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A new study revealed that gargling with commercially-available mouthwashes could reduce the quantities of viral particles in the mouth and throat, in turn reducing the risk of short-term transmission of covid-19.
Published in the Journal of Infectious Diseases, the study extensively mentions that mouthwashes are not suitable for treating covid-19 infections and that they do not protect us from catching the virus either, SARS-CoV-2. They can, however, reduce the risk of transmission.
The researchers including those from Ruhr University Bochum in Germany, believe that large quantities of the virus particles can be detected in the oral cavity and throat of some of the covid-19 patients.
In the study, they mention that the main route of transmission of the virus likely involves direct contact with respiratory droplets of infected individuals, produced during sneezing, coughing, or talking, and the subsequent contact to nasal, oral or ocular mucosal membranes of healthy individuals.
They said that the findings “support the idea that oral rinsing might reduce the viral load of saliva and could thus lower the transmission of SARS-CoV-2.”
The aim of this study is to help reduce the risk of such forms of transmission and help develop protocols for dental treatments.
“Our findings clearly advocate the evaluation of selected formulations in a clinical context to systematically evaluate the decontamination and tissue health of the oral cavity in patients and healthcare workers to potentially prevent virus transmission,” said the scientists.
Eight types of mouthwash with different ingredients that were available at pharmacies across Germany were tested under the due course of this study. The scientists mixed each mouthwash with virus particles and a substance in order to recreate the salivary effect.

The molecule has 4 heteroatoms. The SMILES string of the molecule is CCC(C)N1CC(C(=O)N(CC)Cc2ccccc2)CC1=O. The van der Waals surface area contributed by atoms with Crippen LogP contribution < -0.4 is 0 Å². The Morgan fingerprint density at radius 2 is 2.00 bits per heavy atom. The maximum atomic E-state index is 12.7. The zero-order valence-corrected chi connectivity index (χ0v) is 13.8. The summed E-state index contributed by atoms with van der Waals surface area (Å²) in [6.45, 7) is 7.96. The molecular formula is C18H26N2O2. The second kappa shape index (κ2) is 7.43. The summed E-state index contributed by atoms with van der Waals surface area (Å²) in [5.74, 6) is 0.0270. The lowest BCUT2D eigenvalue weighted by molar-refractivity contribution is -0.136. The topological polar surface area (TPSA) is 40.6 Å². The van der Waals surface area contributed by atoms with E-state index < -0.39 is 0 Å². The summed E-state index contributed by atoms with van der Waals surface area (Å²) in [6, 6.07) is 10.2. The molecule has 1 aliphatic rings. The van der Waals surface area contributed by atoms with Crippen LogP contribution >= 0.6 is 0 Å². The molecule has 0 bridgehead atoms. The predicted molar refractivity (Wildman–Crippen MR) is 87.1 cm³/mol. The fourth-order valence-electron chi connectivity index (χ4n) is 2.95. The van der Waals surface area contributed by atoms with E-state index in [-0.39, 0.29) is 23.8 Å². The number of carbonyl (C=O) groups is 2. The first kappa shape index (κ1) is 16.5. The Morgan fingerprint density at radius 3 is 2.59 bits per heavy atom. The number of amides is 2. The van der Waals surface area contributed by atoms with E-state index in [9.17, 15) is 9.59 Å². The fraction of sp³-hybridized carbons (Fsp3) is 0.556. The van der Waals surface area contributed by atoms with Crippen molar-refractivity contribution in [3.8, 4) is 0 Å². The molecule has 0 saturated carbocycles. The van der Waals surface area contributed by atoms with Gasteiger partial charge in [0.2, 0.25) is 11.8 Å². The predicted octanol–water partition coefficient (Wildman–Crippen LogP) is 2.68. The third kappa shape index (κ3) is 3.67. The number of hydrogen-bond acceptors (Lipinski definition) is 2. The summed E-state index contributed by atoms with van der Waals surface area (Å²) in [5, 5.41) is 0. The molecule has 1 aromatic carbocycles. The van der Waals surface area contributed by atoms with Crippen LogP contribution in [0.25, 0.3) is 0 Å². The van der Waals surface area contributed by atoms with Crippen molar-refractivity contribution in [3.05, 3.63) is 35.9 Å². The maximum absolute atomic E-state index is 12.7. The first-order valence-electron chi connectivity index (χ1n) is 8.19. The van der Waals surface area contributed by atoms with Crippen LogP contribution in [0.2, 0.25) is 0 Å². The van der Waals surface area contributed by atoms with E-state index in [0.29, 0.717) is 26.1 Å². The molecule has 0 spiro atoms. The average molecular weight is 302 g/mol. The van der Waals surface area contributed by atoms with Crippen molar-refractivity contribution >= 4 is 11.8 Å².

In order to determine the quantities of the virus particles, they simulated the effect of gargling by shaking it and tested it in Vero E6 cells, which are “particularly receptive” to SARS-CoV-2.
The researchers even studied the efficacy of the mouthwashes, wherein they treated the virus suspensions with cell culture medium instead of the mouthwash before adding them to the lab-grown cells.
All of the tested preparations reduced the virus count initially. However, they that the effect and its duration are yet to be confirmed in clinical practice.
“Gargling with mouthwash cannot inhibit the production of viruses in the cells, but could reduce the viral load in the short term where the greatest potential for infection comes from, namely in the oral cavity and throat. and this could be useful in certain situations, such as at the dentist or during the medical care of covid-19 patients,” explained study co-author Toni Meister from Ruhr University Bochum.
They are now further examining the scope of a clinical study on the efficacy of mouthwashes on SARS-CoV-2 during which the scientists want to test whether the effect can also be detected in patients and how long it lasts.
(With inputs from PTI)